The Story Behind The Song
"For life is worth much more than gold" sings Bob Marley just before the chorus of Jamming. These words are eerily similar to those uttered by the singer on his deathbed just three years later. On a flight home to Jamaica in May 1981, Marley became seriously ill; six months previously he had learned that his melanoma had metastasised. On landing, the 36 year old was rushed to a Miami Hospital, where he died not long after telling his son that "Money can't buy life."
This uplifting song is about togetherness. In Jamaican patois, jamming is a celebratory get-together, a party. The lyrics are about respite from troubles, about uniting in peace and mutual respect. It also references the slave trade and the contemporary exploitation of workers: "Neither can be bought nor sold We all defend the right Jah Jah children must unite." Jah being the name of God for Rastafarians.
The line "No bullet can stop us now" is a reference not only to the political troubles of Jamaica in the late 1970s but a shocking personal incident. Marley, his wife and his manager were gunned down at his home in December 1976. The attack was almost certainly politically motivated: Marley had agreed to participate at a peace concert organised by the Prime Minister, but some viewed it as a naked propaganda event. Although Marley was not badly injured, his wife and manager were; fortunately, all survived. Undeterred, Marley played at the concert just two days later, famously saying: "The people who are trying to make this world worse aren't taking a day off. How can I?"
After the attack, Marley relocated to London, where he recorded Exodus, his most celebrated album which includes the tracks One Love, Waiting In Vain and Jamming. He became immersed in the UK music scene and was drawn to punk and new wave groups, no doubt recognising they were kindred spirits, writing socially and politically-aware songs. This is reflected in the lyrics of the nine minute epic Punky Reggae Party, which explicitly references The Damned, The Jam, The Clash and "Dr Feelgood too". A shortened version appears on the B-side of Jamming.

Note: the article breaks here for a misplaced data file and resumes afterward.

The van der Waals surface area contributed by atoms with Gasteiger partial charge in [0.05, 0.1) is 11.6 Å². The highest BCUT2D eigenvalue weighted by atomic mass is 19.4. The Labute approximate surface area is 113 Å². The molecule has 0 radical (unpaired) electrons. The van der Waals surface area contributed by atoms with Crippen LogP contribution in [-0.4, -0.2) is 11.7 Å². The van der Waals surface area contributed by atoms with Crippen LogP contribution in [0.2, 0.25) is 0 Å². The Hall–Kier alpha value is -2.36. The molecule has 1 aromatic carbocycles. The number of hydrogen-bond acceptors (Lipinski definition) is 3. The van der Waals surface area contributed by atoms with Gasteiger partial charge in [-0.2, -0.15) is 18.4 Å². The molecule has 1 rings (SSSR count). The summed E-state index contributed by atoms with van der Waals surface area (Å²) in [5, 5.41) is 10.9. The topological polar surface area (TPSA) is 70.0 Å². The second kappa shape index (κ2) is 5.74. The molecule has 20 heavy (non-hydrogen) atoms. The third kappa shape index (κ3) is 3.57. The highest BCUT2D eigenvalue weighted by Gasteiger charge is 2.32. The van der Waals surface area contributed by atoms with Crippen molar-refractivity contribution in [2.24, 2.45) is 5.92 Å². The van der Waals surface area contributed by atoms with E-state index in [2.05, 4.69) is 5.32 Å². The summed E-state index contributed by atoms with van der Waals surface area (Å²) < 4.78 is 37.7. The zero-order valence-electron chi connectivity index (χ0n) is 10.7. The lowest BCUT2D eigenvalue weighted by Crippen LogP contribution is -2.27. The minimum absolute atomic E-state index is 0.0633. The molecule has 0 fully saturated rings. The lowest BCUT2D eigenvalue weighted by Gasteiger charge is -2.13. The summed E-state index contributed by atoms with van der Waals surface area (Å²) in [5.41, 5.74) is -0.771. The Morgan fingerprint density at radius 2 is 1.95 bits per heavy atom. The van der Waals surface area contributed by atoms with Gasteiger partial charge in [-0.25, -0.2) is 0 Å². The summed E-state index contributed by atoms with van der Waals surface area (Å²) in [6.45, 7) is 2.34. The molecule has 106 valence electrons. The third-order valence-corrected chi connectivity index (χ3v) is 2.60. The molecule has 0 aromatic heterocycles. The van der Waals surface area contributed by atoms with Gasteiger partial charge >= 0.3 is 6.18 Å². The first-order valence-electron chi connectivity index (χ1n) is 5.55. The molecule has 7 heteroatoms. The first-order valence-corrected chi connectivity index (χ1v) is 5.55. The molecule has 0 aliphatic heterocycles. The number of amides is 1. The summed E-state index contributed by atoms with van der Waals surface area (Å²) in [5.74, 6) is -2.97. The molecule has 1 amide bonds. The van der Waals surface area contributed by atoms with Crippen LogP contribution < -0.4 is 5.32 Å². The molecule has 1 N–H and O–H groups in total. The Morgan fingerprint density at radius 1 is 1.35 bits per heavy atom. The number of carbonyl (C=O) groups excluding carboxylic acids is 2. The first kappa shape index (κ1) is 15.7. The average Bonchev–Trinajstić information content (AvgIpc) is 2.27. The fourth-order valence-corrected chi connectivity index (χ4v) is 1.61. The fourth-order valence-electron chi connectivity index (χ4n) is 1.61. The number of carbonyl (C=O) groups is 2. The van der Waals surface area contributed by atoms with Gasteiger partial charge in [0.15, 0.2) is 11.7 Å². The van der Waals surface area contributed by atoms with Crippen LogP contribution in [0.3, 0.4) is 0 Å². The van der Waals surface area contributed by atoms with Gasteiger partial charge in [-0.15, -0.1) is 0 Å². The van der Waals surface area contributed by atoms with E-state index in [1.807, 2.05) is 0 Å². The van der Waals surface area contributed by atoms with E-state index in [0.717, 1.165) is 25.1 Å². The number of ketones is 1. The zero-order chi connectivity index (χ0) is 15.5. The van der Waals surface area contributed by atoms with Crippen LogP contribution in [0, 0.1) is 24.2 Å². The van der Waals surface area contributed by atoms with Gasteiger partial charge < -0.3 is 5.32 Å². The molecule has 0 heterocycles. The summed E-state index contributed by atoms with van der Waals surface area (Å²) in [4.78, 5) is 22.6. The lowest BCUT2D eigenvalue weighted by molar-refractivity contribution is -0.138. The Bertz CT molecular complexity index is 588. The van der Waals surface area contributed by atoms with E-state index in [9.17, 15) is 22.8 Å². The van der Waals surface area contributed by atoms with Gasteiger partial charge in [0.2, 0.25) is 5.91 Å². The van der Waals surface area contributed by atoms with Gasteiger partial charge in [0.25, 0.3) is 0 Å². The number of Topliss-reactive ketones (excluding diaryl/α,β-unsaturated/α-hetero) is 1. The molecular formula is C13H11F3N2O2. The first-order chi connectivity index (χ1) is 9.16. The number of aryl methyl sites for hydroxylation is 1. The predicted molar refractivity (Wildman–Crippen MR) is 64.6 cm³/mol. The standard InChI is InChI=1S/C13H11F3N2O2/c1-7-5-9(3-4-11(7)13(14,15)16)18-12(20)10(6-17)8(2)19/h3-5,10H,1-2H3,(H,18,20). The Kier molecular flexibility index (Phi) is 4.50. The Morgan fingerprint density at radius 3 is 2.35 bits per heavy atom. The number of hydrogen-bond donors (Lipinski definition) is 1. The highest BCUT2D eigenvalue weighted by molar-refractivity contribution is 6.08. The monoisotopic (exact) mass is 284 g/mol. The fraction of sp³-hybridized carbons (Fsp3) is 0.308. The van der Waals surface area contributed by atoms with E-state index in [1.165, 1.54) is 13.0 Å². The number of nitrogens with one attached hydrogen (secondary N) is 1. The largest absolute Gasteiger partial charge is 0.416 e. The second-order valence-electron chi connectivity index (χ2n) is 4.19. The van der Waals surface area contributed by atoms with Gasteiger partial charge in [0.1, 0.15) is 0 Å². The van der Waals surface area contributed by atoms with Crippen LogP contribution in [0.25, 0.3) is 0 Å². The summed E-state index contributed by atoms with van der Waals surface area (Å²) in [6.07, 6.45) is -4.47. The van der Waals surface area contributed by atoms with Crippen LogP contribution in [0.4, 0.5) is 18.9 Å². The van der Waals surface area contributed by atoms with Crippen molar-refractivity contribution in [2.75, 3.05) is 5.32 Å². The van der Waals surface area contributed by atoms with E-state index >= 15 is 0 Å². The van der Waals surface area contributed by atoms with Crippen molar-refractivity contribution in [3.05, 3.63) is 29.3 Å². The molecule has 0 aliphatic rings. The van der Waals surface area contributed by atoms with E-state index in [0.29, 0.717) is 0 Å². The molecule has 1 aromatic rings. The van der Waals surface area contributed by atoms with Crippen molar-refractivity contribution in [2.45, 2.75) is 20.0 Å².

Marley returned to his beloved home country 18 months later, when he memorably performed Jamming at the One Love Peace Concert at Kingston on April 22, 1978. In front of 32,000 people, he made political arch rivals shake hands on stage. The event began at 5pm and ended with the intensely symbolic gesture in the early hours of the following morning under a full moon and drifting clouds of marijuana. Jamming now became an anthem for peace, with Marley changing the lyrics: "Could we have here on stage the presence of Mr Michael Manley and Mr Edward Seaga? I just wanna shake hands and show the people that we're gonna unite." Manley was the Prime Minister, Seaga the opposition leader and bitter rival.
For a moment, it seemed that reggae music had the power to heal a nation, but it all unravelled. The violence soon returned and the gang leaders that had staged the event to celebrate a ceasefire were killed within two years. For a while, only the music and hope remained; and both were personified by Bob Marley.
In London, two blue plaques commemorate the life of the reggae king. One is in Camden, where he lived in 1972, just as The Wailers began to garner international recognition. The other is in Chelsea, where he sought refuge after the assassination attempt and lived while he recorded Exodus. Yet, the finest memorial to Marley was not a blue plaque but a black disc called Legend. Released in 1984, the greatest hits compilation dominated the album charts that year and became the biggest selling reggae album of all time.
We hereby instate Jamming by Bob Marley on The Wall as the No. 10 Best Single of 1978.
The Clash and The Ruts passion for dub reggae led me to discover Bob Marley's Exodus and Jamming. A song to enrich any celebration anywhere, anytime. Dave B